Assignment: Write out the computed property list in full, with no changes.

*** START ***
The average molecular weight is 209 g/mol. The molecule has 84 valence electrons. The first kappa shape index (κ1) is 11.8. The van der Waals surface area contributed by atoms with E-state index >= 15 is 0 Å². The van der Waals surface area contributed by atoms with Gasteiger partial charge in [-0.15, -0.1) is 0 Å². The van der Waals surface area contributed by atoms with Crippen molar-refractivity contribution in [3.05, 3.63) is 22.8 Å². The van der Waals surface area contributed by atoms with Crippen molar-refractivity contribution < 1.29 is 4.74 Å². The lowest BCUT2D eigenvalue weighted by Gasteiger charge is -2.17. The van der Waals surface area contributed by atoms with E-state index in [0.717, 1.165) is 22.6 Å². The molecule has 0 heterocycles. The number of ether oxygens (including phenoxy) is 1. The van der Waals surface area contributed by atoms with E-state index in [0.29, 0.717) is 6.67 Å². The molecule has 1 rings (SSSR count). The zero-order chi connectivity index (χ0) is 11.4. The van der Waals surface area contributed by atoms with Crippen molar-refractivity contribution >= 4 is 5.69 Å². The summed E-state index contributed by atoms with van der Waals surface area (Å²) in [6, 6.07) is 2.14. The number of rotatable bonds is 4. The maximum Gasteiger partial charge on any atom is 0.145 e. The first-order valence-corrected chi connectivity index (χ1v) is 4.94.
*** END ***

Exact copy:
The average molecular weight is 209 g/mol. The molecule has 84 valence electrons. The first kappa shape index (κ1) is 11.8. The van der Waals surface area contributed by atoms with E-state index >= 15 is 0 Å². The van der Waals surface area contributed by atoms with Gasteiger partial charge in [-0.15, -0.1) is 0 Å². The van der Waals surface area contributed by atoms with Crippen molar-refractivity contribution in [3.05, 3.63) is 22.8 Å². The van der Waals surface area contributed by atoms with Crippen molar-refractivity contribution < 1.29 is 4.74 Å². The lowest BCUT2D eigenvalue weighted by Gasteiger charge is -2.17. The van der Waals surface area contributed by atoms with E-state index in [0.717, 1.165) is 22.6 Å². The molecule has 0 heterocycles. The number of ether oxygens (including phenoxy) is 1. The van der Waals surface area contributed by atoms with E-state index in [0.29, 0.717) is 6.67 Å². The molecule has 1 rings (SSSR count). The zero-order chi connectivity index (χ0) is 11.4. The van der Waals surface area contributed by atoms with Crippen molar-refractivity contribution >= 4 is 5.69 Å². The summed E-state index contributed by atoms with van der Waals surface area (Å²) in [6, 6.07) is 2.14. The number of rotatable bonds is 4. The maximum Gasteiger partial charge on any atom is 0.145 e. The first-order valence-corrected chi connectivity index (χ1v) is 4.94.